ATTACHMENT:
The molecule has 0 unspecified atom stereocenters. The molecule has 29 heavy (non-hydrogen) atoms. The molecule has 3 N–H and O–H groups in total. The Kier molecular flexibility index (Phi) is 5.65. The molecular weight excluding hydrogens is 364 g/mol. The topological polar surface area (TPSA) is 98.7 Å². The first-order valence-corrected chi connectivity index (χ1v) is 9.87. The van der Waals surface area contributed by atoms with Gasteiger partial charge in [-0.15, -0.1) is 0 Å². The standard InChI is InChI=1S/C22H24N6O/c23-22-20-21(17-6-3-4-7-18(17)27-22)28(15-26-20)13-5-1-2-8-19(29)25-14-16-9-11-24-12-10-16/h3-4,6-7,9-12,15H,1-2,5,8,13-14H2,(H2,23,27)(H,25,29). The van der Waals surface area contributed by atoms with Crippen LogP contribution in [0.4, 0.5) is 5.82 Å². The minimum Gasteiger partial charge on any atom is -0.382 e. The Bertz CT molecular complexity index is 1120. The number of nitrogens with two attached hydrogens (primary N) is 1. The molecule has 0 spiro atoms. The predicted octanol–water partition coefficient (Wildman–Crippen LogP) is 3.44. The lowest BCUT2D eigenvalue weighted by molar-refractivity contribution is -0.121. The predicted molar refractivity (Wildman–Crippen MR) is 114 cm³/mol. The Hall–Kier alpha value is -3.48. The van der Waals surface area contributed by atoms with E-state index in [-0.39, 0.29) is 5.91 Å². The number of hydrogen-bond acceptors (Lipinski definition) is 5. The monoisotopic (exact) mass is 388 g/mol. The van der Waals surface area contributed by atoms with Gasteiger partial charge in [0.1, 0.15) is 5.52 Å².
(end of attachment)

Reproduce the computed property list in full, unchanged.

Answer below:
The molecule has 0 unspecified atom stereocenters. The molecule has 29 heavy (non-hydrogen) atoms. The molecule has 3 N–H and O–H groups in total. The Kier molecular flexibility index (Phi) is 5.65. The molecular weight excluding hydrogens is 364 g/mol. The topological polar surface area (TPSA) is 98.7 Å². The first-order valence-corrected chi connectivity index (χ1v) is 9.87. The van der Waals surface area contributed by atoms with Gasteiger partial charge in [-0.15, -0.1) is 0 Å². The standard InChI is InChI=1S/C22H24N6O/c23-22-20-21(17-6-3-4-7-18(17)27-22)28(15-26-20)13-5-1-2-8-19(29)25-14-16-9-11-24-12-10-16/h3-4,6-7,9-12,15H,1-2,5,8,13-14H2,(H2,23,27)(H,25,29). The van der Waals surface area contributed by atoms with Crippen LogP contribution in [0.4, 0.5) is 5.82 Å². The minimum Gasteiger partial charge on any atom is -0.382 e. The Bertz CT molecular complexity index is 1120. The number of nitrogens with two attached hydrogens (primary N) is 1. The molecule has 0 spiro atoms. The predicted octanol–water partition coefficient (Wildman–Crippen LogP) is 3.44. The lowest BCUT2D eigenvalue weighted by molar-refractivity contribution is -0.121. The predicted molar refractivity (Wildman–Crippen MR) is 114 cm³/mol. The Hall–Kier alpha value is -3.48. The van der Waals surface area contributed by atoms with E-state index in [-0.39, 0.29) is 5.91 Å². The number of hydrogen-bond acceptors (Lipinski definition) is 5. The monoisotopic (exact) mass is 388 g/mol. The van der Waals surface area contributed by atoms with Gasteiger partial charge in [0.1, 0.15) is 5.52 Å².